Tennessee Fisheries: Bigger, Badder Bass with Florida Strains
Biologists around the country are paying attention to a fisheries project gone incredibly right. Gabe Keen knew he had a...
Biologists around the country are paying attention to a fisheries project gone incredibly right.
Gabe Keen knew he had a monster largemouth on the line as soon as he felt the hit. But it wasn’t until the boat scale settled at 15.3 pounds that he realized he’d shattered the 61-year-old Tennessee state record.
Slow-rolling an umbrella rig over a ledge in the near-freezing February water, Keen knew enticing a big egg-laden female to strike would be tough. Any bite, though, could have been the one.
That promise has been the talk around Chickamauga Lake for a few years now, as the state’s Florida-strain bass stocking program began producing eye-popping results. Keen, a high school history teacher and fishing team coach who runs the tournament circuit on weekends, grew up on the lake and has seen the evolution.
“It’s always been a great lake, but when I started tournament fishing in 2009, a 15-pound, five-fish bag might have won,” Keen says. “Now your five fish had better go 30 pounds if you want to be in it.”
A Runaway Strain
Tennessee began experimenting with Florida bass introductions in the late 1990s. But the program was slow to catch hold. In 2005, after stocking hundreds of thousands of Florida-strain fingerlings, samples revealed that less than 5 percent of the bass population was carrying the Florida-strain F-1 gene.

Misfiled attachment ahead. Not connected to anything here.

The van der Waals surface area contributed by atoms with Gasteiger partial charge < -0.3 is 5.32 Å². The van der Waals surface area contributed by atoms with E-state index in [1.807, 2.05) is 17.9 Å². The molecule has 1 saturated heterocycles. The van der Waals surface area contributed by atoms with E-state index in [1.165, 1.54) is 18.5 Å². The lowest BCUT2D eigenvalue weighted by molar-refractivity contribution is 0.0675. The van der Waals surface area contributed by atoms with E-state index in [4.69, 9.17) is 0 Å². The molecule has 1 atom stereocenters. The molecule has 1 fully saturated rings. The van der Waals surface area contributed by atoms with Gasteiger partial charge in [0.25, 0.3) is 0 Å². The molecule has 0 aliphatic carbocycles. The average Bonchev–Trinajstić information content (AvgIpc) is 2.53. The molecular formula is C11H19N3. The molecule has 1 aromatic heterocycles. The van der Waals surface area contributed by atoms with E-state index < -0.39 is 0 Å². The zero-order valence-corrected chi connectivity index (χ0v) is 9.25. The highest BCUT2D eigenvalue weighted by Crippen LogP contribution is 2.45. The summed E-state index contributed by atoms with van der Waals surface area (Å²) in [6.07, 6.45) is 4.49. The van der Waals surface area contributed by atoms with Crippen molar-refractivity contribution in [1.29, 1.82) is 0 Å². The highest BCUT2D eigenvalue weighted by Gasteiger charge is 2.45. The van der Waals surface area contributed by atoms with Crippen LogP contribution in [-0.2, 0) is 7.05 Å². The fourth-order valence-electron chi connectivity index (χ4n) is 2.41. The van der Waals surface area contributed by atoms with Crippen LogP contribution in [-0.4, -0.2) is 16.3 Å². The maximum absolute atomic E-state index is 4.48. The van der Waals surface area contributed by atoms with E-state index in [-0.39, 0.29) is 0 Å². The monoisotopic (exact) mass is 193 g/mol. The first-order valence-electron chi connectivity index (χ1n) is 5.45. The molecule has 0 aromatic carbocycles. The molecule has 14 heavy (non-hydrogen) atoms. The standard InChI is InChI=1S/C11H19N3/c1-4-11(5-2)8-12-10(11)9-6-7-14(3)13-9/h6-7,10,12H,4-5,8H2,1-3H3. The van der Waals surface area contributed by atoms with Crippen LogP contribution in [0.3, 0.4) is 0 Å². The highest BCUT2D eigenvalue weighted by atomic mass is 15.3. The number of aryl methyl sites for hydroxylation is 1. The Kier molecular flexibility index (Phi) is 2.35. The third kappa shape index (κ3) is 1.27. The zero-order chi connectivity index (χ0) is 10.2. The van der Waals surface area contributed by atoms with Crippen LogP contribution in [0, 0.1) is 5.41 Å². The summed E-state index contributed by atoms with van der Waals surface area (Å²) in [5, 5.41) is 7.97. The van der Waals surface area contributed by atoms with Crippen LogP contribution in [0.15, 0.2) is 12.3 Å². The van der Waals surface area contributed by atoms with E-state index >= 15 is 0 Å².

“When they started the Florida-bass stocking, I remember the biologists explaining that the environmental factors, coupled with the genetics, could create the perfect storm,” says Scenic City Fishing Charters guide and outdoor writer Richard Sims. “But it took some trial and error.”
Tennessee fisheries biologists decided to change their approach, stocking larger fingerlings ahead of the native bass spawn for competitive advantage. Five years later, in 2010, the results were remarkably different, with more than 30 percent of sample bass showing the Florida gene. The next year, the size and number of big bass being caught started to explode. By 2013, when 45 tournament fish weighing more than 8 pounds each were tested, every one of them carried the mark. But none were pure Florida bass.
Chief of fisheries for the Tennessee Wildlife Resources Agency, Bobby Wilson, says the Florida-bass program was not without risk.
“The question was, what would happen when we started crossing northern largemouth bass with the Floridas?” says Wilson. “Could we end up with an inferior fish down the line? The first-generation cross, what we call the F-1, has shown so far to offer the best characteristics of both fish—big and aggressive. So we introduce Florida bass to breed with the native population, and they produce many times more F-1 offspring than we could ever feasibly stock. I would say it has exceeded our expectations.”
So much so that the state announced an expansion of the program earlier this year to include four other large reservoirs.
Bass weighing more than 13 pounds are being caught with astonishing regularity on Chickamauga, and now there’s no reason to believe another record isn’t lying in wait.
Florida bass have been swimming outside their home state since the late 1950s, in California, where a 20-plus-pound bass was first caught in 1972. Over the years, states from Alabama and Arkansas to Oklahoma, Tennessee, and Texas have actively stocked the larger-growing fish to mate with native northern bass and create heavyweight hybrids. In 2014, Arizona became the latest state to join the fraternity.
The cutoff point lies around the 35th parallel, because whether the fish thrive depends on the number of heating days available to maintain optimal water temperatures in the subtropic range. North of that line, Florida strains have consistently struggled.
Florida bass programs were designed to create trophy fisheries. These fish are notoriously hard to catch but grow large more quickly than northern-strain fish.